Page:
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Grant Makers Need to Help the Poor Fight Legal Injustices

Grant Makers Need to Help the Poor Fight Legal Injustices

The following article, by Mary McClymont, president of the Public Welfare Foundation, appeared March 24, 2013 on Read below, or view the article on the website.

Imagine that your spouse abuses you and your children. Or that a bank is about to foreclose on your home, even though you are up-to-date in making your payments. Or that you are a wounded veteran struggling to obtain government disability benefits.

You have suffered an injustice, and you want an opportunity to go to court to make things right. You need a lawyer, but you are poor. You think that someone will say, as you've seen on countless television shows, "If you can't afford a lawyer, one will be provided for you."

But that constitutional guarantee of a lawyer does not apply to people fighting civil injustices, such as unlawful evictions, denial of benefits, or access to health services—essential matters of personal safety, economic security, and family support that can threaten basic survival.

Not surprisingly, these dilemmas become even more common and acute during challenging economic times.

Without legal help, even relatively minor problems can escalate. And often the failure to resolve these issues can tear families apart or drive them further into poverty.

In fact, more than 61 million poor and nearly poor people are eligible for civil legal aid to help them get their day in court.

These individuals represent the diversity of America—by race, ethnicity, gender, age, as well as rural and urban locations.

Yet state and national studies estimate that 80 percent of serious legal needs of low-income people go unmet due to grossly insufficient financing.

The federal government provides modest support for many of the legal-aid groups that offer free services to low-income people around the country.

But due to limited resources, only about 1 million clients seeking help from these groups annually are served. Because of the economic downturn, a key source of money in the states for civil legal aid has declined—by a staggering 74 percent from 2007 to 2011.

As someone who worked on civil legal aid at the Ford Foundation and is doing so now as head of the Public Welfare Foundation, I am constantly reminded of this critical and continuing crisis, which a 2011 New York Times editorial called the "justice gap." In a country that prides itself on equal access to justice, these civil legal-aid shortages should be utterly unacceptable.

Philanthropy, which has not yet paid much attention to this serious concern, should take on a larger and deeper role.

By embracing this priority, grant makers have an opportunity not just to help advance equal access to justice but also to make progress on other issues, such as affordable housing, access to health care, education reform, economic development, income security, domestic violence, and help for children and families.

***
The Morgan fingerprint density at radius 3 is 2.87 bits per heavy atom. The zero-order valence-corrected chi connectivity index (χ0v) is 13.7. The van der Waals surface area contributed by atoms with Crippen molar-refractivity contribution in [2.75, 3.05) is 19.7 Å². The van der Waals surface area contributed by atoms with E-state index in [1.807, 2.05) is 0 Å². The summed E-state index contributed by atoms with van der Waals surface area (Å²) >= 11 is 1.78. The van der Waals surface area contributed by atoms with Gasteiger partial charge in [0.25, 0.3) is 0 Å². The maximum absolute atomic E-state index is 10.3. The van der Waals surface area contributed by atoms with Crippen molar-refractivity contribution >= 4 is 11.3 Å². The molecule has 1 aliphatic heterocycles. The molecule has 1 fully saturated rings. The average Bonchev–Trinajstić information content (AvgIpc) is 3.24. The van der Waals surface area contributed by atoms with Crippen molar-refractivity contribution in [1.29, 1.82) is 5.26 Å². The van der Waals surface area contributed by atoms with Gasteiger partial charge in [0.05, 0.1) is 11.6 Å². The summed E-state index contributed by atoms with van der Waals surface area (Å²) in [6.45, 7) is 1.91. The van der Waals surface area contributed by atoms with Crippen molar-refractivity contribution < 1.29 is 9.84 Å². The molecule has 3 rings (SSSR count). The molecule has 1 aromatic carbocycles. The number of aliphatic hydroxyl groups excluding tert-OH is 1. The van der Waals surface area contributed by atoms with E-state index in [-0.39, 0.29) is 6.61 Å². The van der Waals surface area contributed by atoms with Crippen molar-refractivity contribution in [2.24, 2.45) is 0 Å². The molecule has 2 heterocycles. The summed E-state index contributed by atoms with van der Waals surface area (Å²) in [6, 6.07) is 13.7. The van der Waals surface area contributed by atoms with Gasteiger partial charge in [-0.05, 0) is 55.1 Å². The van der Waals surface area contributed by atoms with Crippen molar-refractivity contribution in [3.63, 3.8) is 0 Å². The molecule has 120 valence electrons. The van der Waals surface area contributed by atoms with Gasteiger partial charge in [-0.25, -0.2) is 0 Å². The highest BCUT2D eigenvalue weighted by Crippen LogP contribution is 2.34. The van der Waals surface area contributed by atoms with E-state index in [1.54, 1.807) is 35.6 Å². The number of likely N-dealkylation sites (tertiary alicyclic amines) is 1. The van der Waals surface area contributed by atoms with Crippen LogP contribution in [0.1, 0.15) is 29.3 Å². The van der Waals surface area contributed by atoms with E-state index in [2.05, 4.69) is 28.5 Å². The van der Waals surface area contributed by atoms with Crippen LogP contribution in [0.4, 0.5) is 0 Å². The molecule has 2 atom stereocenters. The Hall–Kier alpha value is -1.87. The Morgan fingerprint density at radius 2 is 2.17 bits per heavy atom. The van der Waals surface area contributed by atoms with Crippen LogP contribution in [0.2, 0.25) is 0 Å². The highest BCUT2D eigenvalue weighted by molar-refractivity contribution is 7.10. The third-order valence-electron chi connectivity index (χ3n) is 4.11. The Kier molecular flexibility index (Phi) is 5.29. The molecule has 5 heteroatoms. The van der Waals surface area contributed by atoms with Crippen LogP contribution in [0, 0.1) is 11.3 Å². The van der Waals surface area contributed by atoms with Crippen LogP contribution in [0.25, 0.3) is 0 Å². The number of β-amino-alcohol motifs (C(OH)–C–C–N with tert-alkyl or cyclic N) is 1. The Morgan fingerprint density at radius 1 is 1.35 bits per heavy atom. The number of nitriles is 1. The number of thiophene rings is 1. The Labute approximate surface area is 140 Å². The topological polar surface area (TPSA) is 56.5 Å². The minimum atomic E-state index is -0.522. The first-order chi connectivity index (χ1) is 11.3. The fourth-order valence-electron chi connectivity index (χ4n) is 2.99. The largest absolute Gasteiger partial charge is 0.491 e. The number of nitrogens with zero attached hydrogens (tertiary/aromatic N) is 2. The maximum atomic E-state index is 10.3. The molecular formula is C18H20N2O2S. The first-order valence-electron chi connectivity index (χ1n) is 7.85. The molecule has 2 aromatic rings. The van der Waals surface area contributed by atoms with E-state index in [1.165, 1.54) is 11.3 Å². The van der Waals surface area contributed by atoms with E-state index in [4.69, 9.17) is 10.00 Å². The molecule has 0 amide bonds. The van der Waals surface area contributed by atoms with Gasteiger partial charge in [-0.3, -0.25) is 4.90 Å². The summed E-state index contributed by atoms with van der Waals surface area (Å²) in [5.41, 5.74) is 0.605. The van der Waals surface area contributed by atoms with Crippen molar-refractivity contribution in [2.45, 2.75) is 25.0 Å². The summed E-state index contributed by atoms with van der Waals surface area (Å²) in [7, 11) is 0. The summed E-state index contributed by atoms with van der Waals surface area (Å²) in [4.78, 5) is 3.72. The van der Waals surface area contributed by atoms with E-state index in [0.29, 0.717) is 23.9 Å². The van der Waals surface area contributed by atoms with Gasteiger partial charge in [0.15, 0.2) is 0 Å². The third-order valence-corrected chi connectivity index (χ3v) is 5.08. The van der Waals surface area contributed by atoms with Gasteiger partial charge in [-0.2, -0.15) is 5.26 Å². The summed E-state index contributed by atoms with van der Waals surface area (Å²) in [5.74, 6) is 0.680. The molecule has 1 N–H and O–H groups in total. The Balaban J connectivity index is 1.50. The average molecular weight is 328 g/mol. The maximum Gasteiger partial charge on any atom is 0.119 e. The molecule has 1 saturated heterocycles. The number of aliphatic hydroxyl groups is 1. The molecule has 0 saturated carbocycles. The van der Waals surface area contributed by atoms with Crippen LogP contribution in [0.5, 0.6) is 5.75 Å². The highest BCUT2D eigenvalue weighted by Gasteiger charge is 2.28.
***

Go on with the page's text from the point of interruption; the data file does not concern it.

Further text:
We should recognize that civil legal aid can serve as a significant grant-making tool, similar to community organizing, advocacy, or research. It adds value to the work grant makers already undertake.

Opportunities abound. In recent years, legal-aid lawyers have joined forces and moved ahead with thoughtful and innovative solutions that make it possible to serve more people. These innovations could be expanded exponentially with more investment.

A prime example: medical-legal partnerships, which integrate lawyers into health-care teams to ensure that needy people are safe and get housing, food, government benefits, and other help that would keep them from getting sick. And powerful allies like state chief justices are emerging to advocate for legal aid.

Grant makers committed to services for low-income people should see civil legal aid as one of the most effective ways to improve people's lives.

Foundations that want to influence public policy or make sure government and business follow through on their promises should enlist civil legal aid groups as partners. These groups see problems faced by low-income people every day, and they use that knowledge to create broader advocacy strategies that advance the goals so many philanthropies care about.

Civil legal aid can also help us make sure our dollars are being used wisely. It can prevent people from losing the affordable housing that a grant maker has already provided funds to preserve.

And private support of innovative legal-aid projects can complement or attract federal or state money in public-private partnerships.

Philanthropies such as the California Endowment, the Kresge Foundation, the John D. and Catherine T. MacArthur Foundation, and the Eugene and Agnes Meyer Foundation, to name a few, have recognized the importance of civil legal aid to bolster key components of their work. And we at the Public Welfare Foundation are also supporting efforts to strengthen and expand civil legal aid opportunities.

Ultimately, supporting civil legal aid as a complementary strategy will increase a grant maker's impact. At the same time, it can give low-income people and communities an equal shot at the justice they deserve to meet their basic needs, promote dignity and stability in their lives, and create pathways out of poverty.